“Buffer has become the startup standard-bearer when it comes to blogging.”
That’s how we described Buffer’s content marketing success in our list of must-read marketing blogs. Buffer’s explosive growth to more than 1 million users is due in large part to its strategic approach to content. They run two blogs â the popular Buffer blog which covers productivity, life hacks, social media and marketing, and the Buffer Open blog, which details the company’s growth, values and even employee salaries.
Buffer recently hired a new Head of Content Marketing, Courtney Seiter. When Chris Hexton and I saw this, we thought, “Wouldn’t it be great to pick her brain about content marketing?” Luckily for us, Courtney agreed to chat about her new role, their approach to content and email marketing, and some of her favorite blogs and newsletters. Without further ado, meet Buffer’s Head of Content Marketing, Courtney Seiter!
You are relatively new to Buffer … what were you doing before?
Courtney: I’ve been at Buffer since the beginning of February (2014) so just a few months now! Oh, gosh let’s see … my pre-Buffer life has included a lot of different stuff. I was a freelance magazine writer in New York, a longtime newspaper reporter and editor and a SaaS community manager before coming to Buffer. Basically anything with words, I’ve always wanted to be in the middle of. 🙂
â Leo Widrich (@LeoWid) April 8, 2014
Buffer kills it with content. What is the secret to the success of the Buffer blog?
Courtney: I feel so lucky to work with such a well respected and celebrated blog every day. Leo spills a lot of the secrets of Buffer’s success in this post. The main one I focus on is the idea of “Would anyone email this article to a friend?” With that as our guiding principle, we try to make sure every piece we publish is thorough enough, unique enough and helpful enough to pass that test. Another thing I love about the Buffer blog is how much we, the content creators, are able to learn right along with our audience. We use a lot of studies and science to back up everything we write, and that’s because the Buffer blog isn’t really about entertaining you or offering up our own opinions about what you should do – it’s about objectively experimenting and learning together.
Editor’s note: I’ve seen this deck referenced on the Buffer blog. It’s from Moz, and it’s pure gold.
How do you and (Buffer Content Crafter) Kevan Lee work together to tackle posts? Where do (co-founders) Leo and Joel fit into the content strategy?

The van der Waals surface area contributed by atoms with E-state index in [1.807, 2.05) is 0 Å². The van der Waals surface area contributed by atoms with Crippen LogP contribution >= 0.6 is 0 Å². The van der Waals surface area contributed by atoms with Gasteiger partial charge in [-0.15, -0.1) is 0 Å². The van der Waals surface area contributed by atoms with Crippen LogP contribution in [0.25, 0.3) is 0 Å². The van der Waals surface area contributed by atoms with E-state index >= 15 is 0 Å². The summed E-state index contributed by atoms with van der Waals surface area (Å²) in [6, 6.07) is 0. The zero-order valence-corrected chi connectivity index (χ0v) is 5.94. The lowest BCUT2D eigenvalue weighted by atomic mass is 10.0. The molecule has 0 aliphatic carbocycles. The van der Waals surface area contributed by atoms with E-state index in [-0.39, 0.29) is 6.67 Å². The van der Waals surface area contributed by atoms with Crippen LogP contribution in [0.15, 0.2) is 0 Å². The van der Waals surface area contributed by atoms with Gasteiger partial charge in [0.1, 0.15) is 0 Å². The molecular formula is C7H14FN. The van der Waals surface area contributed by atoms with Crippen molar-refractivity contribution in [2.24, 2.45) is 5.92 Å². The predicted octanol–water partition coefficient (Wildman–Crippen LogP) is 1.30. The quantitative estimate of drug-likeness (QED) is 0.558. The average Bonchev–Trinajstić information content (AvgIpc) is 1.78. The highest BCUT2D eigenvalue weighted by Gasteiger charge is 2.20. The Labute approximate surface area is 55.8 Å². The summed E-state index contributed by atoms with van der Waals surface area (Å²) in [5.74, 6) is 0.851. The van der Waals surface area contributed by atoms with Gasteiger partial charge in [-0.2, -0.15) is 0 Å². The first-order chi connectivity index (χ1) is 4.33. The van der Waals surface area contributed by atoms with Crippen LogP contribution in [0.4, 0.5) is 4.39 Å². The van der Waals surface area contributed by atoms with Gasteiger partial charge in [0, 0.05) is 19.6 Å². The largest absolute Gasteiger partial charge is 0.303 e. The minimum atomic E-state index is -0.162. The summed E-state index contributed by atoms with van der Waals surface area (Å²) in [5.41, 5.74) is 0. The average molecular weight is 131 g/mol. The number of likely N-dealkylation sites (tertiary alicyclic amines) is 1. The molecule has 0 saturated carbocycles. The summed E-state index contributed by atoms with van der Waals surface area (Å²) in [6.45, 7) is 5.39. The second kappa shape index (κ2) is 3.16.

Courtney: It’s a very communal, teamwork-oriented atmosphere at Buffer, which makes for a lovely and creative environment. This post talks a good bit about our workflow, but basically both Kevan and I â and really, anyone else at Buffer who wants to â contribute ideas to an ongoing Trello board as we think of them (which is sort of always!). Once a week, we’ll go through the ideas and plan the week ahead. Once a month, Joel, Leo and I get together to talk high-level strategy and overall vision.
“The Key Ingredient of Buffer’s Most Shared Content, According to Research” http://t.co/nnjHR6lFue
â Joel Gascoigne (@joelgascoigne) April 1, 2014
How do you divide your time between writing, promoting and strategizing?
Courtney: That’s a really great question, and honestly something I’m still trying to figure out. At the point, Kevan is Buffer’s main writer, and he’s producing a ton of really amazing stuff. On any given day I’m talking to folks on social media, editing future content, finding great gems for Buffer’s content suggestions, working on educational resources like webinars (we’ve got one coming up April 30 with Twitter for Small Business) and looking at overall strategy – while still dipping into writing as often as I can, because I really enjoy it.
How The Buffer Blog Did in March: 717,070 Uniques; 20,256 Email Subscribers: http://t.co/SrrR0glpu0
â Buffer (@buffer) April 11, 2014
How do you use email to drive traffic and engage readers? Do you use drip campaigns to convert free users to paid users, or focus on only building traffic to the blog?
Courtney: Supersmart question! Working at Buffer means you’re pretty much always in the middle of an experiment, which is so much fun. We’re always learning. A lot of our latest experiments rely on email as a way to get new customers more active in Buffer and remind dormant customers of what we have to offer. So we’ll maybe take a particular post that has performed well on the blog and email it out to customers who haven’t posted in a while as a useful reminder about Buffer. And we’ll use email to give you great content suggestions when your Buffer queue is empty, so even if you’re new to Buffer you can begin to see right away how easy it is to share great content and get a response from your friends and followers.
Are there any resources (books, blogs, people, etc.) that you would recommend to the content community?
Courtney: Definitely! Here’s what we’re reading lately at Buffer. As for blogs/news sources, we read a lot of Zen Habits at Buffer, I think The Atlantic‘s tech coverage is great, and I adore the resurgence of unique, offbeat email newsletters like Austin Kleon’s, Alexis Madrigal’s, Barking Up The Wrong Tree and NextDraft.